Volunteers with excellent Latin sought

Ostrakon from Bu Njem

A few volunteers have started gathering for an interesting project, and it occurs to me that others may like to join us. This might be especially appropriate to someone with excellent Latin, a love for the subject, but no current involvement with the classics, and some spare time on their hands. A retired Latin teacher might fit the bill, or someone who completed an advanced classics degree some years ago, but now works in an unrelated field and misses working with ancient texts. Current students and scholars are also more than welcome to participate.

The Papyri.info site includes some 52,000 transcribed texts, of which about 2,000 in Latin, very few translated into English or any other modern language. The collaborative editing tool SoSOL (deployed at papyri.info/editor) allows users to add to or improve existing editions of papyrological texts, for example by adding new translations.

If you think you might like to take part in this exercise, take a look for instance at O. Bu Njem, a corpus of 150 ostraka from the Roman military base at Golas in Libya. The Latin texts (often fragmentary) are already transcribed; do you think you could produce an English translation of a few of these texts, which will be credited to you? Would you like a brief introduction to the SoSOL interface to enable you to add the translations yourself (pending approval by the editorial board)?

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7 Responses to Volunteers with excellent Latin sought

  1. Jennifer Sons says:

    I am interested in translating some of the Papyri texts. I am a Latin tutor for homeschoolers in Level 1-3 and I want to work on advanced texts to keep up my skills more than I am now. This is an excellent way for me to continue to be part of the scholarly world and keep my skills current.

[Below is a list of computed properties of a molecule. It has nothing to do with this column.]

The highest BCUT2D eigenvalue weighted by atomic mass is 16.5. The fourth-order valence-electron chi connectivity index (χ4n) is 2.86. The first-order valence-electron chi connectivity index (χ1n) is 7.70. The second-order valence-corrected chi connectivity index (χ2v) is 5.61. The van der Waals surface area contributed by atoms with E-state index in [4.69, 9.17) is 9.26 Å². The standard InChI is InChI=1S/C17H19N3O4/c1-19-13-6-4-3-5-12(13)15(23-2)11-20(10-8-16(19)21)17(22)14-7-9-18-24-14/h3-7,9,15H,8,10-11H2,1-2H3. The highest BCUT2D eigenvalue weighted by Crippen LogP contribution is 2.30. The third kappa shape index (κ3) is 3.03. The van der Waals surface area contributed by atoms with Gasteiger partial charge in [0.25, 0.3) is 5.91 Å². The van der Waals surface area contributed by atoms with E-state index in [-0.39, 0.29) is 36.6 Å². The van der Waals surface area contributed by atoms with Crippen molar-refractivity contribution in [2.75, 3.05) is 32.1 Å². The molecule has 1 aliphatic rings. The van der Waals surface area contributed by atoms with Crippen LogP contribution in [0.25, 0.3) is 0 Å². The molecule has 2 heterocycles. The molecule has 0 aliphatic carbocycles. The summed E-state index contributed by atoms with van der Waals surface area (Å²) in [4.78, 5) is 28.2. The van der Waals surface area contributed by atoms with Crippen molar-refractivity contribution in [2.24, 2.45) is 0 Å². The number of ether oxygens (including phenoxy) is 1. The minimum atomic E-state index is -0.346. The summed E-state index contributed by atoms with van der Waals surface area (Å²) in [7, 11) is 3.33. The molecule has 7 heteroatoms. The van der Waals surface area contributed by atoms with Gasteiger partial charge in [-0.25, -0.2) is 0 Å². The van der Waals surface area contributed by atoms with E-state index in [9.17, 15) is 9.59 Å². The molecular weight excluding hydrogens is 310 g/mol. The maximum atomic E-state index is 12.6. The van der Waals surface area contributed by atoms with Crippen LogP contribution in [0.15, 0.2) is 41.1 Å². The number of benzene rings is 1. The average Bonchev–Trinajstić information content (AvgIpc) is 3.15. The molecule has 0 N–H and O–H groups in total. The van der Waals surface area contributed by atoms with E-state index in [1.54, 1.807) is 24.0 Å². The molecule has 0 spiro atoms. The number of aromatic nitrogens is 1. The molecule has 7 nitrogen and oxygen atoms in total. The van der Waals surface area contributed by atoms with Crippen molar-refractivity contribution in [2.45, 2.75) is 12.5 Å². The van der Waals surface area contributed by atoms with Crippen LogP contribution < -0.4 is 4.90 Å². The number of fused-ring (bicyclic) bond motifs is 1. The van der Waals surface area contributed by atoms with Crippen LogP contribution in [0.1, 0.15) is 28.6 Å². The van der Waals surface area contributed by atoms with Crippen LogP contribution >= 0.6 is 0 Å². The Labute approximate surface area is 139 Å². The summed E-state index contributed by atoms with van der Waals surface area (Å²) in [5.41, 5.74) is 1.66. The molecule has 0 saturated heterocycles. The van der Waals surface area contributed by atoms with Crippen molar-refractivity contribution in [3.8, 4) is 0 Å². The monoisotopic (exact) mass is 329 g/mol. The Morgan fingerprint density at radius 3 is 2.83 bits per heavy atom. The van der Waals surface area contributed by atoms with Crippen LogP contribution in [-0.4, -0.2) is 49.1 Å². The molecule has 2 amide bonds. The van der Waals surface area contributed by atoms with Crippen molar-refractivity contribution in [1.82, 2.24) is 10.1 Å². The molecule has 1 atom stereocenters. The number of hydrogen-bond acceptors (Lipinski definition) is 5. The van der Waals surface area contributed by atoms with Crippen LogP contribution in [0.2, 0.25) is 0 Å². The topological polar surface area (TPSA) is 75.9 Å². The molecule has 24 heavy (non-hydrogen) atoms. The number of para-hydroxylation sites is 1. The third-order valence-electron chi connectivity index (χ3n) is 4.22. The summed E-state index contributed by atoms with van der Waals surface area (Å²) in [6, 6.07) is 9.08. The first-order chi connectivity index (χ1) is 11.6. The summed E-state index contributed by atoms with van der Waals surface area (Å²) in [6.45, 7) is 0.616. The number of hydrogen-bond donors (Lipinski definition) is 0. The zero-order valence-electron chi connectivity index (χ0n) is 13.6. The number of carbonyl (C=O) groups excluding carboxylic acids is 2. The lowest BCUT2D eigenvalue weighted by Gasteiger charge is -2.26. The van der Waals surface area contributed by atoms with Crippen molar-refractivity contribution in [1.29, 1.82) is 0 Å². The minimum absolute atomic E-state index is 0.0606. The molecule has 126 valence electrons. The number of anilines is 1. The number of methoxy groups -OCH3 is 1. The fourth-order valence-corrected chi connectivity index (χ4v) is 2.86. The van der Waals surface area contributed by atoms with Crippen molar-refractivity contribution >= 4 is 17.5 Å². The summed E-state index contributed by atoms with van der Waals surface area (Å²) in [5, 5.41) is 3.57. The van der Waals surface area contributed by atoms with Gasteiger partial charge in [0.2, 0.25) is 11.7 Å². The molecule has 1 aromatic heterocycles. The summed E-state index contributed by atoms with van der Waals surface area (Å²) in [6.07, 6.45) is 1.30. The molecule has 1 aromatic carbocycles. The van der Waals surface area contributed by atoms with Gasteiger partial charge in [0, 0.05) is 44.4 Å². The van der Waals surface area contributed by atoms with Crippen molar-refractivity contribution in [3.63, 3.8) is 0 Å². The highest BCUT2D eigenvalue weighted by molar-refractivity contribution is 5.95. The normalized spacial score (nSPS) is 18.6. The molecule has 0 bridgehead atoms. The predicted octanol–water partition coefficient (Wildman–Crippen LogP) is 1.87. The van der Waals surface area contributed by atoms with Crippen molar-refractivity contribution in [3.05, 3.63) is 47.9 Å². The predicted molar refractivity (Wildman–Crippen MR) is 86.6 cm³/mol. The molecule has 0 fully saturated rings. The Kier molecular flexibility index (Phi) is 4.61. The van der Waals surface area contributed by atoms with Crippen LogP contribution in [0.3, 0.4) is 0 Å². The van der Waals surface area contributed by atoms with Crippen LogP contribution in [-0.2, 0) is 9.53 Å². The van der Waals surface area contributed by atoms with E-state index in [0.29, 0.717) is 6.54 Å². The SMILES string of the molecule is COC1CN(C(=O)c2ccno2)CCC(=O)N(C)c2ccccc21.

2. Laura Camp says:

    I would like to volunteer to help with this. I am currently a visiting instructor at a university, and I am applying to doctoral programs with an intent to work in palaeography/papyrology. My Latin is very good, and I would be happy to help.

  3. @Jennifer and @Laura, please drop me an email (email address at my bio link above) if you want any more guidance. You may just be able to follow the help pages yourself, of course, in which case, brilliant!

  4. Terry Walsh says:

    Would love to help, but find the translation-instructions cryptic, not to say delphic. The following will be helpful to translators:


  5. @Terry, that’s very useful, thanks! Sorry my instructions are still cryptic. (I tried to keep them simple.) If you’d like to get in touch (email as above) I’d be happy to discuss how to clarify them. Thanks so much.

  6. Stella Livaniou says:

    I would like to help with the Project. I’ve been teaching Latin to High School pupils (preparing them for University entrance exams) for over 20 years. My Latin knowledge is good enough, I think. I am about to retire, therefore I’ll have the time needed for the Project and the opportunity to keep up with the language.

  7. @Stella: Thanks for the offer to help! I suggest you try to work through the Basic Instructions document linked above, and feel free to get in touch with me if there’s anything you hve a problem with, and I’ll try to improve the document.

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